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103 Once the equitable share responsibility and equitable cost V = Permissible peak-hour vehicular trips (total to and has been established on a per trip basis, these values can be from lot). utilized for all projects on that state highway facility until the forecasted general plan build-out model is revised. If the per L = Left distance between the lot centerline and the cen- trip cost is not used for all subsequent projects, then Equa- terline of the next adjacent non single-family residential lot tion 3 is used to determine the costs for individual project (Lmax = S). impact and will require some additional accounting. R = Right distance measured similar to "L" above (Rmax Equation 3: Proportionality = S). C = P(CT Cc) (3) S = Spacing distance, based on posted speed. Where: A = Area of the lot expressed in acres (for urban areas: Amax = 3.0 acres, and for rural areas: Amax = 2.0 acres). C = Same as Equation 2. Based on Equations 4 and 5, the number of permissible P = Same as Equation 2. peak-hour vehicular trips for lots in urban areas ranges from a minimum of 50 trips to a maximum of 350 trips. For rural CT = Same as Equation 2. areas, the number of permissible trips ranges from a minimum of 50 trips to a maximum of 190 trips. These peak-hour trip CC = The combined dollar contributions paid and com- limits apply only to properties seeking access to the New Jer- mitted before the current project's contribution. This is nec- sey state highway system that cannot meet the required spac- essary to provide the appropriate cost proportionality. ing identified in the Highway Access Management Code. Example: For the first project to affect the state highway facility in question, CC would be equal to zero. For the second Transit-Related Trip-Generation Credits In project, however, C would equal P2(CT C1), and for the third The New Jersey Access Code project, C would equal P3[CT (C1 + C2)], and so on until build-out or the general plan build-out was recalculated. In 2004, the New Jersey Department of Transportation (NJDOT) initiated the New Jersey Access Code Reevaluation Study (ACRS) to assess the relationship between the New Jer- New Jersey DepArtment Of Transportation's sey State Development and Redevelopment Plan (SDRP) and Vehicle-Use Limitations For Nonconforming the State Highway Access Management Code to recommend Lots modifications to the code that would strengthen implemen- tation of SDRP policies and the governor's executive orders In New Jersey, permit applicants seeking access to a state on smart growth (90). The ACRS examined a wide range of highway are subject to the driveway spacing requirements issues arising from the state's second SDRP adoption in March set forth the State Highway Access Management Code (89). 2001, and recommended a variety of modifications to the A property that does not conform to the required access code to facilitate implementation of smart growth principles spacing as defined in the code is referred to as a "noncon- and the SDRP. Outcomes of the study included the enhance- forming lot" and is subject to vehicle-use limitations (i.e., ment of existing intradepartmental procedures and programs a maximum allowable trip-generation limit). The formulas designed to ensure that the code and its outcomes are consis- to calculate the vehicle-use limits for lots in urban and rural tent with the principles of smart growth, and improvement of areas are as follows: code provisions to better assist counties, municipalities, and private developers with achieving smart growth objectives. For urban areas: As part of the ACRS, a methodology was developed by the (LR)2 V 50 A 100 (4) project team to estimate appropriate transit-related trip-gen- (2S)2 eration credits for use in traffic impact studies for medium- For rural areas: to large-size residential, office, and industrial developments that are expected to benefit from a proximity to bus and rail (LR)2 V 50 A 70 (5) transportation. This action is envisioned to promote devel- (2S)2 opment in and around rail stations and major bus stops, and Where: is consistent with the New Jersey State Long-Range Trans- portation Plan (SLRTP), which calls for the following:

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104 Promoting transit-oriented development and LOW--0 to 0.5 Transit Score redevelopment at rail stations and bus stops with MARGINAL--0.5 to 1.0 Transit Score significant levels of transit service. Advancing the Transit Village Initiative and Transit Friendly Land Use MEDIUM--1.0 to 3.0 Transit Score Initiative; stressing the need for affordable housing and MEDIUM-HIGH--3.0 to 9.0 Transit Score job opportunities in these locations. HIGH-->9.0 Transit Score In New Jersey, a TIS is required for all "Major with Plan- NJDOT has indicated that a transit trip credit could be ning" access permit applications (i.e., applications for a taken provided that the following four transit service criteria development action projected to generate 500 or more vehi- are met: cle trips per day, and 200 or more peak-hour vehicle trips). As part of the TIS, the number of vehicle trips expected to 1. The proposed land use is residential, office, or indus- be generated by the proposed development is estimated by trial (no credit is allowed for retail developments the applicant's traffic engineer, often using data from the under this methodology). ITE standard reference manual, Trip Generation (91). In highly developed areas of New Jersey, where frequent tran- 2. The site is located in an area with a numerical Transit sit service is accessible, a significant number of trips to and Score corresponding to the following ranges: from a particular site could occur via transit. The study sites MEDIUM-HIGH or HIGH (3.0) for residential reflected in the ITE data, however, typically consist of sub- developments, or urban, auto-oriented land uses where a negligible portion of HIGH (9.0) for office and industrial the vehicle trips occur via transit. developments. Although the New Jersey Access Code allows applicants 3. Transit service is frequent (headways 30 min) dur- to estimate trip-generation credits for trips made via transit, ing the weekday morning and afternoon peak hours. data to support such credits are limited and no formal calcu- lation methodology is available to determine the magnitude 4. The occupied area of the site is pedestrian accessible of the credit. NJDOT recognized the need for a more reli- within a reasonable walking distance from transit able estimate of transit usage in the TIS process. Therefore, service that operates during the weekday morning in conjunction with New Jersey TRANSIT, a methodology and afternoon peak periods, where: was developed to identify whether or not a transit-trip credit a. Pedestrian-accessible: on-site and off-site sidewalk could be taken in the TIS for a "Major with Planning" appli- and crosswalk connections to transit exist or are cation, as well as the magnitude of any such credit. proposed by the developer in conjunction with the proposed development. The methodology utilizes a numerical demographic b.Reasonable walking distance: 0.25 mi for bus and index developed by New Jersey TRANSIT called the "Tran- 0.5 mi for rail. sit Score," which reflects a given area's propensity for transit usage. The Transit Score is based on the composite average Provided that the proposed development meets the four of four factors that influence the potential for transit rider- factors, a transit-trip credit can be taken. New Jersey TRAN- ship and is estimated for each of the 1,950 census tracts in SIT developed transit-trip reduction factors at the census New Jersey. The four factors that are included in the Transit tract level and summarized them in reference tables that Score are as follows: identify the magnitude of the credits for qualifying census tracts. Household Density Population Density As a hypothetical example, the weekday afternoon peak- Employment Density hour trip-generation credit for a proposed 200-unit apart- Zero and One-Car Household Density ment development located on a site in census tract 000100 in Atlantic City that meets the four transit service criteria (i.e., An increase in any of these four factors results in an the site is pedestrian-accessible and located within a reason- increase in the numerical value of the Transit Score. able walking distance of frequent transit service) would be computed as follows: All Transit Scores are classified into one of five categories. These five categories represent ranges based on observed Weekday afternoon peak-hour land use characteristics and actual transit service patterns. trip-generation rate (as per ITE) = 0.62 trips/unit Following are the five Transit Score categories and the cor- Number of apartments = 200 units responding range of numerical values for each: Weekday afternoon peak-hour trips (before transit adjustment) = 124 trips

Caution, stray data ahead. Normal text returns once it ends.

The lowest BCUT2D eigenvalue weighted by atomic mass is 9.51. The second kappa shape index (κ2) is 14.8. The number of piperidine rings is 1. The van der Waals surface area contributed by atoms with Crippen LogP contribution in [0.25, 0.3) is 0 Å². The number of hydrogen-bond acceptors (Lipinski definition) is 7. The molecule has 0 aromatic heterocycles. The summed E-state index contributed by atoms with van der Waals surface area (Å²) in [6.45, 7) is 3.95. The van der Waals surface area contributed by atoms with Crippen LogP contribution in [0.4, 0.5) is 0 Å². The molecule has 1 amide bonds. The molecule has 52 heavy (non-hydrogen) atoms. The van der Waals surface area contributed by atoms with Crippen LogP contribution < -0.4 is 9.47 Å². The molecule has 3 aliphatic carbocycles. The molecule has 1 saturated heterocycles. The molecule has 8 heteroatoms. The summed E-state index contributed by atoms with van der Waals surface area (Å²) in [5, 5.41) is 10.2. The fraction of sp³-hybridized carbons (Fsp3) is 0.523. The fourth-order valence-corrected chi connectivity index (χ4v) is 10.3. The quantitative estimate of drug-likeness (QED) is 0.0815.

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105 Allowable transit-trip reduction credit This process is based on existing transit service being (from reference table) = 0.14 (14%) available. For locations for which future transit service is Reduction in afternoon vehicle trips proposed, the determination about whether or not a transit- associated with transit credit = -17 trips trip credit is applicable, and the magnitude of that credit, Weekday afternoon peak-hour trips is determined in cooperation with NJDOT and New Jersey (after transit adjustment) = 107 trips TRANSIT. NJDOT is considering the proposed methodol- ogy for inclusion in its Access Code.